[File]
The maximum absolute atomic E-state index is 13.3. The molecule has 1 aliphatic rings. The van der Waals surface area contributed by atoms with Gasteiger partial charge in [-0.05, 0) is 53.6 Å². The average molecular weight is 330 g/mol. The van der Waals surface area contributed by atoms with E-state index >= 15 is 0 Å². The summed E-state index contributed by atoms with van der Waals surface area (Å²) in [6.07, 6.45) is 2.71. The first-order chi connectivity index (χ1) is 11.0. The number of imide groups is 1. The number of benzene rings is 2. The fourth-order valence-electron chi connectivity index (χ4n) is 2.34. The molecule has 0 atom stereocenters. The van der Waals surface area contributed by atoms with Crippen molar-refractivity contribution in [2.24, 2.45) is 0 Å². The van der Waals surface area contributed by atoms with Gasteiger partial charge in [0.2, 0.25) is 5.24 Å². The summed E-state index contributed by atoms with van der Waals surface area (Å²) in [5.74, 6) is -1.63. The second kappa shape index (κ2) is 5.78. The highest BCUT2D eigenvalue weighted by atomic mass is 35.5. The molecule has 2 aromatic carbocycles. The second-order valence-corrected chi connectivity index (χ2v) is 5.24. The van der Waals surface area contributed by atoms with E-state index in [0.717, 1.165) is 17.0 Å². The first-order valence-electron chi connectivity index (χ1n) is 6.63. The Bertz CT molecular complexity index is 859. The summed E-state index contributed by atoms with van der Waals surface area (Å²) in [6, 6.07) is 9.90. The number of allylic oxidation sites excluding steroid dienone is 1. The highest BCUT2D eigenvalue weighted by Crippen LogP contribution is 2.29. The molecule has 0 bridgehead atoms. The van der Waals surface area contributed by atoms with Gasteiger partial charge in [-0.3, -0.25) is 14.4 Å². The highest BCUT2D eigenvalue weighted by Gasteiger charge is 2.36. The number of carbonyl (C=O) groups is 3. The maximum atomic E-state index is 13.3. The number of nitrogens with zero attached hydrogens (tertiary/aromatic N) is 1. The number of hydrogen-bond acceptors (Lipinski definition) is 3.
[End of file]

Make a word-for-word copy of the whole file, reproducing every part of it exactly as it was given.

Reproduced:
The maximum absolute atomic E-state index is 13.3. The molecule has 1 aliphatic rings. The van der Waals surface area contributed by atoms with Gasteiger partial charge in [-0.05, 0) is 53.6 Å². The average molecular weight is 330 g/mol. The van der Waals surface area contributed by atoms with E-state index >= 15 is 0 Å². The summed E-state index contributed by atoms with van der Waals surface area (Å²) in [6.07, 6.45) is 2.71. The first-order chi connectivity index (χ1) is 11.0. The number of imide groups is 1. The number of benzene rings is 2. The fourth-order valence-electron chi connectivity index (χ4n) is 2.34. The molecule has 0 atom stereocenters. The van der Waals surface area contributed by atoms with Crippen molar-refractivity contribution in [2.24, 2.45) is 0 Å². The van der Waals surface area contributed by atoms with Gasteiger partial charge in [0.2, 0.25) is 5.24 Å². The summed E-state index contributed by atoms with van der Waals surface area (Å²) in [5.74, 6) is -1.63. The second kappa shape index (κ2) is 5.78. The highest BCUT2D eigenvalue weighted by atomic mass is 35.5. The molecule has 2 aromatic carbocycles. The second-order valence-corrected chi connectivity index (χ2v) is 5.24. The van der Waals surface area contributed by atoms with E-state index in [0.717, 1.165) is 17.0 Å². The first-order valence-electron chi connectivity index (χ1n) is 6.63. The Bertz CT molecular complexity index is 859. The summed E-state index contributed by atoms with van der Waals surface area (Å²) in [6, 6.07) is 9.90. The number of allylic oxidation sites excluding steroid dienone is 1. The highest BCUT2D eigenvalue weighted by Crippen LogP contribution is 2.29. The molecule has 0 bridgehead atoms. The van der Waals surface area contributed by atoms with Gasteiger partial charge in [-0.3, -0.25) is 14.4 Å². The highest BCUT2D eigenvalue weighted by Gasteiger charge is 2.36. The number of carbonyl (C=O) groups is 3. The maximum atomic E-state index is 13.3. The number of nitrogens with zero attached hydrogens (tertiary/aromatic N) is 1. The number of hydrogen-bond acceptors (Lipinski definition) is 3.